All of the participants feared spiders enough that they couldn't remove the lid from a cage with a tarantula in it. During the series of experiments, some of the participants received only the visual part of virtual reality, and others received both the visuals along with the creepy replica of the real spider.
Later, while one of the clinicians waited just outside the door, each participant was told to go into the lab and walk up to the cage containing the spider. Prior to the treatment, the participants didn't want to get within five feet of the cage.
But the participants who had received just the visual treatment were able to cut that distance in half. And those who had also felt the fuzzy replica during the experiment were able to get within six inches of the real thing.
And after it was all over, Miss Muffet was able to reach inside the cage and pick the spider up.
The point of all of this is not to suggest that people should have no fear of spiders, or flying, because a few spiders bite, although usually in self defense, and some airplanes crash, so some anxiety should be expected. But in many cases, the fear far exceeds the danger. At that point it becomes a phobia, defined as an irrational or excessive level of fear.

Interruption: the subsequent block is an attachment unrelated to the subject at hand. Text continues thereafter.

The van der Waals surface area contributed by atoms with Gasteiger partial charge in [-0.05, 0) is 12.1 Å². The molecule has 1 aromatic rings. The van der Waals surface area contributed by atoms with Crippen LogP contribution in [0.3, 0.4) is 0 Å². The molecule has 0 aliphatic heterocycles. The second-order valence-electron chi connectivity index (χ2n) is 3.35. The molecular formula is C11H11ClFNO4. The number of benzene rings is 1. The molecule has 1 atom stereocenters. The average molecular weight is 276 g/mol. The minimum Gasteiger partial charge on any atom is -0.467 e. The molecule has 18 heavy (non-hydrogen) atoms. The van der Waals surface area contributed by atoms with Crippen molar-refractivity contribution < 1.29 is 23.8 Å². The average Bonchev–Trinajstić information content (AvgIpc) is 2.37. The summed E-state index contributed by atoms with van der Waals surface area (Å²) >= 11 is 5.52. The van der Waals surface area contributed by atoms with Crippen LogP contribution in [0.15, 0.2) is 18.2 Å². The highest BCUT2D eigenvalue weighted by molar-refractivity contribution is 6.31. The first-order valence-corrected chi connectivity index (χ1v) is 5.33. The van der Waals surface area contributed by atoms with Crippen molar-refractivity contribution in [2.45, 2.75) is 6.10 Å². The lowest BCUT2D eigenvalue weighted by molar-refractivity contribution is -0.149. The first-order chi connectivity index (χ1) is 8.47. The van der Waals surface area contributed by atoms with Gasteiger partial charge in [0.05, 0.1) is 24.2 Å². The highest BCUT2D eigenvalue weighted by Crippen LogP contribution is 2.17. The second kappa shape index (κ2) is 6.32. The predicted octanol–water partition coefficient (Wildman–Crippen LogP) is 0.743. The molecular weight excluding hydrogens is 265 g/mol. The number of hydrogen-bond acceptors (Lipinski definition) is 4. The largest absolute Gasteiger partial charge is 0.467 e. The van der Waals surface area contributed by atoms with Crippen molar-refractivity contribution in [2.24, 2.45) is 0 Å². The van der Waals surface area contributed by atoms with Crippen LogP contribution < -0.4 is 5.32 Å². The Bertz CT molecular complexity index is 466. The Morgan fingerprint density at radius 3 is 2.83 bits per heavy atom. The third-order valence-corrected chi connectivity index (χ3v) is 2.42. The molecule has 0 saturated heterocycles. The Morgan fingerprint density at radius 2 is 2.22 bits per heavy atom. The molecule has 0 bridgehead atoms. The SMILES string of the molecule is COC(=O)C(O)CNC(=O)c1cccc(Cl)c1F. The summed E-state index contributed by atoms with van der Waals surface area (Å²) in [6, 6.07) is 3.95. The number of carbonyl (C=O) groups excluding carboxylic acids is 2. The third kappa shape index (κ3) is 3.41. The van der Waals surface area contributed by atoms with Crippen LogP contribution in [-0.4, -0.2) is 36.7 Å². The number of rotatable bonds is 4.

In the past, psychologists dealt with that by "in vivo" techniques in which they gradually exposed the patient to real spiders, or real airplanes, but that won't work for all kinds of traumas. Hoffman's lab earlier used virtual reality to help people suffering with post-traumatic stress disorder after the terrorist attack of 9/11.
It wasn't possible to destroy the twin towers again, nor would any sane person want to, so virtual reality was used to recreate the scene, over and over, for patients ranging from a housewife to a New York City firefighter.
One woman who was reduced to sobs whenever she saw a replay of the tragedy was eventually able to talk about her emotions and finally remembered that she thought she was going to die, part of the reason she was so stressed. The treatment proved very effective, Hoffman says.
By adding additional and supportive sensual experiences, as in the experiments on spider phobia, Hoffman believes the treatment can become even more effective.
Lee Dye’s column appears weekly on ABCNEWS.com. A former science writer for the Los Angeles Times, he now lives in Juneau, Alaska.